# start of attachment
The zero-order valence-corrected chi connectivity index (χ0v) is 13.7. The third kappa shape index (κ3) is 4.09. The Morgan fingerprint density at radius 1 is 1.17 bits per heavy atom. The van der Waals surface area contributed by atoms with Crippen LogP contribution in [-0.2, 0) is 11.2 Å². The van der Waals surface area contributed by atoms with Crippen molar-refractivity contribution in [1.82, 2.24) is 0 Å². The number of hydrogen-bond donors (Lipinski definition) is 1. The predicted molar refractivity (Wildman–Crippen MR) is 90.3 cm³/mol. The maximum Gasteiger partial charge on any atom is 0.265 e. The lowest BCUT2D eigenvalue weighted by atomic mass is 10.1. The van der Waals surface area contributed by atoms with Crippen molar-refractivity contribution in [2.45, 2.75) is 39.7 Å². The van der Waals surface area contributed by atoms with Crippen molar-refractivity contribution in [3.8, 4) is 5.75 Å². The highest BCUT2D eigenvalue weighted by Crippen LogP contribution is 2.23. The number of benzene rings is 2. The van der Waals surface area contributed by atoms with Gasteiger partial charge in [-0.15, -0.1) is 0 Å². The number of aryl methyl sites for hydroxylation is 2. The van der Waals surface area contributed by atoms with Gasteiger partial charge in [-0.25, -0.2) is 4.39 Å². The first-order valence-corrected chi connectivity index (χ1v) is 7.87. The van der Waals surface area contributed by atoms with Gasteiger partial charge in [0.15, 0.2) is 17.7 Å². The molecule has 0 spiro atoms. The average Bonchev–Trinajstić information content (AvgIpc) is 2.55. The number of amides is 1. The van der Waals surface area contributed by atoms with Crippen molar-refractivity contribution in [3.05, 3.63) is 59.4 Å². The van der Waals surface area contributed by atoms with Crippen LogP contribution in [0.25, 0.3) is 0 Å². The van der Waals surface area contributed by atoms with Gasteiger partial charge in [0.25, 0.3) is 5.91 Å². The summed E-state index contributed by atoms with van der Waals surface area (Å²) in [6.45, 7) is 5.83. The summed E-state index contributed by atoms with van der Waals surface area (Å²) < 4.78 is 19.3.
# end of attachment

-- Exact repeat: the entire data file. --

The zero-order valence-corrected chi connectivity index (χ0v) is 13.7. The third kappa shape index (κ3) is 4.09. The Morgan fingerprint density at radius 1 is 1.17 bits per heavy atom. The van der Waals surface area contributed by atoms with Crippen LogP contribution in [-0.2, 0) is 11.2 Å². The van der Waals surface area contributed by atoms with Crippen molar-refractivity contribution in [1.82, 2.24) is 0 Å². The number of hydrogen-bond donors (Lipinski definition) is 1. The predicted molar refractivity (Wildman–Crippen MR) is 90.3 cm³/mol. The maximum Gasteiger partial charge on any atom is 0.265 e. The lowest BCUT2D eigenvalue weighted by atomic mass is 10.1. The van der Waals surface area contributed by atoms with Crippen molar-refractivity contribution in [2.45, 2.75) is 39.7 Å². The van der Waals surface area contributed by atoms with Crippen molar-refractivity contribution in [3.8, 4) is 5.75 Å². The highest BCUT2D eigenvalue weighted by Crippen LogP contribution is 2.23. The number of benzene rings is 2. The van der Waals surface area contributed by atoms with Gasteiger partial charge in [-0.15, -0.1) is 0 Å². The number of aryl methyl sites for hydroxylation is 2. The van der Waals surface area contributed by atoms with Gasteiger partial charge in [-0.25, -0.2) is 4.39 Å². The first-order valence-corrected chi connectivity index (χ1v) is 7.87. The van der Waals surface area contributed by atoms with Gasteiger partial charge in [0.15, 0.2) is 17.7 Å². The molecule has 0 spiro atoms. The average Bonchev–Trinajstić information content (AvgIpc) is 2.55. The number of amides is 1. The van der Waals surface area contributed by atoms with Crippen molar-refractivity contribution in [3.05, 3.63) is 59.4 Å². The van der Waals surface area contributed by atoms with Crippen LogP contribution in [0.25, 0.3) is 0 Å². The van der Waals surface area contributed by atoms with Gasteiger partial charge in [0.25, 0.3) is 5.91 Å². The summed E-state index contributed by atoms with van der Waals surface area (Å²) in [6.45, 7) is 5.83. The summed E-state index contributed by atoms with van der Waals surface area (Å²) < 4.78 is 19.3.